Putting the cloud to work
Helsinki-based Sulava offers consultancy and training for Microsoft’s cloud offerings, including Office 365 and Azure. The company has recently launched its Middle East operations by setting up an office in Dubai. Kimmo Bergius, Sulava’s CTO, talks about why there is a compelling business case for using the public cloud.
How many organisations have you migrated to the cloud in Finland so far?
We have moved 700,000 plus seats into Office 365 along the ten years we have been doing this. Finland is a mid-market if you go by Microsoft categorization, and I would say the GCC market is the same. But, the organisations here tend to be relatively much larger. So the largest Finnish organisaiton we have helped with the cloud was Kone, and it was around 50,000 seats. All others in Finland were in the region of between 2500 to 15000 seats.
Initially, when we started moving customers into Office 365, it did not make much of a difference whether you are on-prem or in the cloud in terms of functionalities. Now, it is entirely different. If you look at Microsoft, they are developing most of their new stuff in the cloud. So, a lot of things we talk to our customers about around Teams and collaboration, you can’t even do it on-prem anymore.
Are today’s public clouds really cheap compared to on-prem?
That is a misconception. It is not necessarily cheap, but cheaper. There is a difference in the price, but cost reduction can’t be the only reason to make a move to the cloud. The whole point is you don’t have to take care of your infrastructure anymore and its associated costs. And you are talking about turning your IT operations into an operational expense, as opposed to a capital expense. We have made a lot of cost comparisons. If you have 100 servers on-prem and move them to Azure, the cost is going to be around 70 percent of what it would be in your own environment. Obviously, you don’t have to manage or procure hardware because Microsoft takes care of all that for you, which is the same with any other cloud provider. Of course, it will cost you money upfront when you move something to somewhere else. You have to factor in the migration cost as well.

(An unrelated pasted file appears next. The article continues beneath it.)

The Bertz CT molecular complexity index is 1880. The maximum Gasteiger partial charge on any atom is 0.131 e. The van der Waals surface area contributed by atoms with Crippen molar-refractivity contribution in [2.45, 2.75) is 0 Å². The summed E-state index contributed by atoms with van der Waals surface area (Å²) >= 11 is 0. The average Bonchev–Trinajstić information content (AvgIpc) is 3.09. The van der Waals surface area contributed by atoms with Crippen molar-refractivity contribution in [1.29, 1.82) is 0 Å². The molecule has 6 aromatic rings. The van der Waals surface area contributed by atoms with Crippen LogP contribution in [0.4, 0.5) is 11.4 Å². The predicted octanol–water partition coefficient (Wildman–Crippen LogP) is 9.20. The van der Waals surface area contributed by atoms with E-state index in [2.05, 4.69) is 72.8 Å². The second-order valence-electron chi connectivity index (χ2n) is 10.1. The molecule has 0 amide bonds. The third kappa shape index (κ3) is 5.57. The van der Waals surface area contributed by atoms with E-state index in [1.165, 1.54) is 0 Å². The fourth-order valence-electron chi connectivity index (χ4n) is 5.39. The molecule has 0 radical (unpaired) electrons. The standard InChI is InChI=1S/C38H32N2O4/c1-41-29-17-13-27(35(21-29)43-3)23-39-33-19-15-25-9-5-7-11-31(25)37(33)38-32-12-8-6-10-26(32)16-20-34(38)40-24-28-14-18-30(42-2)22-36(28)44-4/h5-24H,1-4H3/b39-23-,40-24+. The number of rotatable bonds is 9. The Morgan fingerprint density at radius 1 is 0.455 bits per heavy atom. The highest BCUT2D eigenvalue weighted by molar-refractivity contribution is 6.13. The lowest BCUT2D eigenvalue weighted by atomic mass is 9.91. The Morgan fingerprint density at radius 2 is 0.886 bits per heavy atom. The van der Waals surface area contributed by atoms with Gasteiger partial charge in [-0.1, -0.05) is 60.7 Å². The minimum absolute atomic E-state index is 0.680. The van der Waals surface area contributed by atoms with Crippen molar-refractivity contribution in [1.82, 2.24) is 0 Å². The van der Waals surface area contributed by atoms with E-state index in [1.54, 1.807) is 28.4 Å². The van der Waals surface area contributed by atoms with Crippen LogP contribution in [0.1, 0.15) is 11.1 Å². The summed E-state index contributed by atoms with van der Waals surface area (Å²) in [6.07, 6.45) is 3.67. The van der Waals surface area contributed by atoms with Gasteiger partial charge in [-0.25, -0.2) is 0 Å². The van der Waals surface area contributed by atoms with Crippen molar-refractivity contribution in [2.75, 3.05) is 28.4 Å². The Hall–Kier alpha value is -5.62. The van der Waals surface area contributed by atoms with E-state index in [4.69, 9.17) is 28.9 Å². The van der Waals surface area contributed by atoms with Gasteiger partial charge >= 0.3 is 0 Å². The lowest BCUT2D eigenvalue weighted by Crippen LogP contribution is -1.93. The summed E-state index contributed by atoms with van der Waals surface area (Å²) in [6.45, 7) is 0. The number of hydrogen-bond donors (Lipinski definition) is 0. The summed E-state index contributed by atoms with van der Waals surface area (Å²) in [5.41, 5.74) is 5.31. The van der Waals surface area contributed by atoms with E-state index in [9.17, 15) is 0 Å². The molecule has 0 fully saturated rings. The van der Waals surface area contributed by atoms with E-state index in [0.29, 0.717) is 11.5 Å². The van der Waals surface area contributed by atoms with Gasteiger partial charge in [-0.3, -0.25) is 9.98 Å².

Are you primarily focused only on Azure and Office 365?
If you look at Microsoft’s cloud portfolio, they essentially have three different offerings. One is Office 365, and we do the whole stack. The second part is Azure, which encompasses 200 different services, and we cover them all. And then there is Dynamics 365, for which we do the platform. We don’t do individual modules such as CRM, finance, and HCM because you need specialized skills for that. Besides that, the CRM market in Finland is very mature and tough to get into.
But are you open to the idea foraying into the CRM market here?
We are not opposed to it. One of the things we had decided to do when we were coming here is to leverage the knowledge and experience we have gathered in Finland. That is going to be our starting point. I am not saying that we will not branch out into other segments of the industry, and it will probably happen down the line. But we won’t do it for now. Many people ask us why we don’t branch off into AWS or Google Cloud. We are thinking about it all the time. However, up until now, the decision has been not doing it. There are two things that we do really well – one is Microsoft, and the other is the cloud. So, we do Microsoft Cloud.
Is that because all your skill sets are in the Microsoft domain?
It’s got to do with two things. We have an excellent relationship with Microsoft in Finland. The second is the skillsets. It is not so much about the specific skills we have but more about the efforts we have to put in to maintain those skillsets. If you look at Microsoft Cloud, it is evolving rapidly. There were around 200 odd significant functional updates to Office 365 and around a thousand of them Azure. In order to maintain that expertise we have, we like to focus on what we know. We are not saying we are never going to do other cloud environments. We had a long discussion about this at the launch event here in Dubai. When customers ask us if we can do AWS or some other cloud provider, we say we don’t, but we have partners that we know who can help them. That is something we need to establish here as well, and for that, we have to understand what the partner landscape looks like in this region.